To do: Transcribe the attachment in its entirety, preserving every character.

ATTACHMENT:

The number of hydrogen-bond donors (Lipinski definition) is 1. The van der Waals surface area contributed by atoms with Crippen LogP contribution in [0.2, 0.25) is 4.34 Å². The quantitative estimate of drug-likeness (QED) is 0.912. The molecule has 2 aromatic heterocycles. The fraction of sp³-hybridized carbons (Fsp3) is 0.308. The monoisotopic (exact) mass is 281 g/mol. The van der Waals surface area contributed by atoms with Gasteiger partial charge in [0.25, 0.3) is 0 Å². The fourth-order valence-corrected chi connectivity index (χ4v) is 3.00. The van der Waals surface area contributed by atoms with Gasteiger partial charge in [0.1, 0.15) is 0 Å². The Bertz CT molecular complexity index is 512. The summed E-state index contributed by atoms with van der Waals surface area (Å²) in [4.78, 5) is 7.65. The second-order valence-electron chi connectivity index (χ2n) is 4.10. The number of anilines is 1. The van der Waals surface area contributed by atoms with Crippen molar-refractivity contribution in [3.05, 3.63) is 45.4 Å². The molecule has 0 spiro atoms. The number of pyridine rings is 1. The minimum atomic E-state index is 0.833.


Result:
The number of hydrogen-bond donors (Lipinski definition) is 1. The van der Waals surface area contributed by atoms with Crippen LogP contribution in [0.2, 0.25) is 4.34 Å². The quantitative estimate of drug-likeness (QED) is 0.912. The molecule has 2 aromatic heterocycles. The fraction of sp³-hybridized carbons (Fsp3) is 0.308. The monoisotopic (exact) mass is 281 g/mol. The van der Waals surface area contributed by atoms with Gasteiger partial charge in [0.25, 0.3) is 0 Å². The fourth-order valence-corrected chi connectivity index (χ4v) is 3.00. The van der Waals surface area contributed by atoms with Gasteiger partial charge in [0.1, 0.15) is 0 Å². The Bertz CT molecular complexity index is 512. The summed E-state index contributed by atoms with van der Waals surface area (Å²) in [4.78, 5) is 7.65. The second-order valence-electron chi connectivity index (χ2n) is 4.10. The number of anilines is 1. The van der Waals surface area contributed by atoms with Crippen molar-refractivity contribution in [3.05, 3.63) is 45.4 Å². The molecule has 0 spiro atoms. The number of pyridine rings is 1. The minimum atomic E-state index is 0.833.